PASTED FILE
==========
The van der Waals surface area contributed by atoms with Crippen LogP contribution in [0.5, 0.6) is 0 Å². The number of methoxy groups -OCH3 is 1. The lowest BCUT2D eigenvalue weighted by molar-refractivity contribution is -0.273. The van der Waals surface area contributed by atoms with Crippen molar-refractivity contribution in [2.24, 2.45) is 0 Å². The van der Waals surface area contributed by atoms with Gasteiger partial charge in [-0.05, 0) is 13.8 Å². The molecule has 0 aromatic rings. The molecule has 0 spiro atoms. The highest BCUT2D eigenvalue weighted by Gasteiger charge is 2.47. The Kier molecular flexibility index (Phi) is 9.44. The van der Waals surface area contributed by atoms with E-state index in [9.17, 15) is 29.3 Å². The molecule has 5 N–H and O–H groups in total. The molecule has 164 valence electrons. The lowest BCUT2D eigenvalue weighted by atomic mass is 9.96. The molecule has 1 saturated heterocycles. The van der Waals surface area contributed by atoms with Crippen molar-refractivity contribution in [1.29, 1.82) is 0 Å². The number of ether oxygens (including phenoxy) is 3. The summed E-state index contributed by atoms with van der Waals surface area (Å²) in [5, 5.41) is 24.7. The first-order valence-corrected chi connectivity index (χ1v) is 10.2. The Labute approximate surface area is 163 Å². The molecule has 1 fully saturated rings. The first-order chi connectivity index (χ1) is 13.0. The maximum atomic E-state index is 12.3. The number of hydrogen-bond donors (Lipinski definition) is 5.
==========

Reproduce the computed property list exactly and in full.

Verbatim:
The van der Waals surface area contributed by atoms with Crippen LogP contribution in [0.5, 0.6) is 0 Å². The number of methoxy groups -OCH3 is 1. The lowest BCUT2D eigenvalue weighted by molar-refractivity contribution is -0.273. The van der Waals surface area contributed by atoms with Crippen molar-refractivity contribution in [2.24, 2.45) is 0 Å². The van der Waals surface area contributed by atoms with Gasteiger partial charge in [-0.05, 0) is 13.8 Å². The molecule has 0 aromatic rings. The molecule has 0 spiro atoms. The highest BCUT2D eigenvalue weighted by Gasteiger charge is 2.47. The Kier molecular flexibility index (Phi) is 9.44. The van der Waals surface area contributed by atoms with E-state index in [9.17, 15) is 29.3 Å². The molecule has 5 N–H and O–H groups in total. The molecule has 164 valence electrons. The lowest BCUT2D eigenvalue weighted by atomic mass is 9.96. The molecule has 1 saturated heterocycles. The van der Waals surface area contributed by atoms with Crippen molar-refractivity contribution in [1.29, 1.82) is 0 Å². The number of ether oxygens (including phenoxy) is 3. The summed E-state index contributed by atoms with van der Waals surface area (Å²) in [5, 5.41) is 24.7. The first-order valence-corrected chi connectivity index (χ1v) is 10.2. The Labute approximate surface area is 163 Å². The molecule has 1 fully saturated rings. The first-order chi connectivity index (χ1) is 13.0. The maximum atomic E-state index is 12.3. The number of hydrogen-bond donors (Lipinski definition) is 5.